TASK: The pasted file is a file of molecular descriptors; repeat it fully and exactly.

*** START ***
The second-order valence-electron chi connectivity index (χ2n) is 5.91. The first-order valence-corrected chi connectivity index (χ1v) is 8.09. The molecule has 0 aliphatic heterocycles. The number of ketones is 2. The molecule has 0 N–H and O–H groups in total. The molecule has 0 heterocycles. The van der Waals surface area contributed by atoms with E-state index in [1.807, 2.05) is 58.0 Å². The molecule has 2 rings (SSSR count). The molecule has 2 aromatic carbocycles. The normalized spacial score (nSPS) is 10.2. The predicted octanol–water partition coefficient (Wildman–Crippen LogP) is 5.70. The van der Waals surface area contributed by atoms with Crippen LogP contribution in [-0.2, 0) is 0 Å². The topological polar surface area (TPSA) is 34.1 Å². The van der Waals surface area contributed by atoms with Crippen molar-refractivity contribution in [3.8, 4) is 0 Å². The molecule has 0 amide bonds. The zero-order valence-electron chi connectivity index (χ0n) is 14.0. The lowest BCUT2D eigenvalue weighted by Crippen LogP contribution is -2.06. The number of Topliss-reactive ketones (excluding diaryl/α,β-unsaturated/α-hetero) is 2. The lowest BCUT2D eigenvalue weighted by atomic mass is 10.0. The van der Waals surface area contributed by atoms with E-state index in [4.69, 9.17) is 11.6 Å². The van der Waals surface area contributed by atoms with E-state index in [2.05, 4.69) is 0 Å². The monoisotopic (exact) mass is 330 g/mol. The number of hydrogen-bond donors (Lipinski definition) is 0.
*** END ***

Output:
The second-order valence-electron chi connectivity index (χ2n) is 5.91. The first-order valence-corrected chi connectivity index (χ1v) is 8.09. The molecule has 0 aliphatic heterocycles. The number of ketones is 2. The molecule has 0 N–H and O–H groups in total. The molecule has 0 heterocycles. The van der Waals surface area contributed by atoms with E-state index in [1.807, 2.05) is 58.0 Å². The molecule has 2 rings (SSSR count). The molecule has 2 aromatic carbocycles. The normalized spacial score (nSPS) is 10.2. The predicted octanol–water partition coefficient (Wildman–Crippen LogP) is 5.70. The van der Waals surface area contributed by atoms with Crippen LogP contribution in [-0.2, 0) is 0 Å². The topological polar surface area (TPSA) is 34.1 Å². The van der Waals surface area contributed by atoms with Crippen molar-refractivity contribution in [3.8, 4) is 0 Å². The molecule has 0 amide bonds. The zero-order valence-electron chi connectivity index (χ0n) is 14.0. The lowest BCUT2D eigenvalue weighted by Crippen LogP contribution is -2.06. The number of Topliss-reactive ketones (excluding diaryl/α,β-unsaturated/α-hetero) is 2. The lowest BCUT2D eigenvalue weighted by atomic mass is 10.0. The van der Waals surface area contributed by atoms with E-state index in [4.69, 9.17) is 11.6 Å². The van der Waals surface area contributed by atoms with E-state index in [2.05, 4.69) is 0 Å². The monoisotopic (exact) mass is 330 g/mol. The number of hydrogen-bond donors (Lipinski definition) is 0.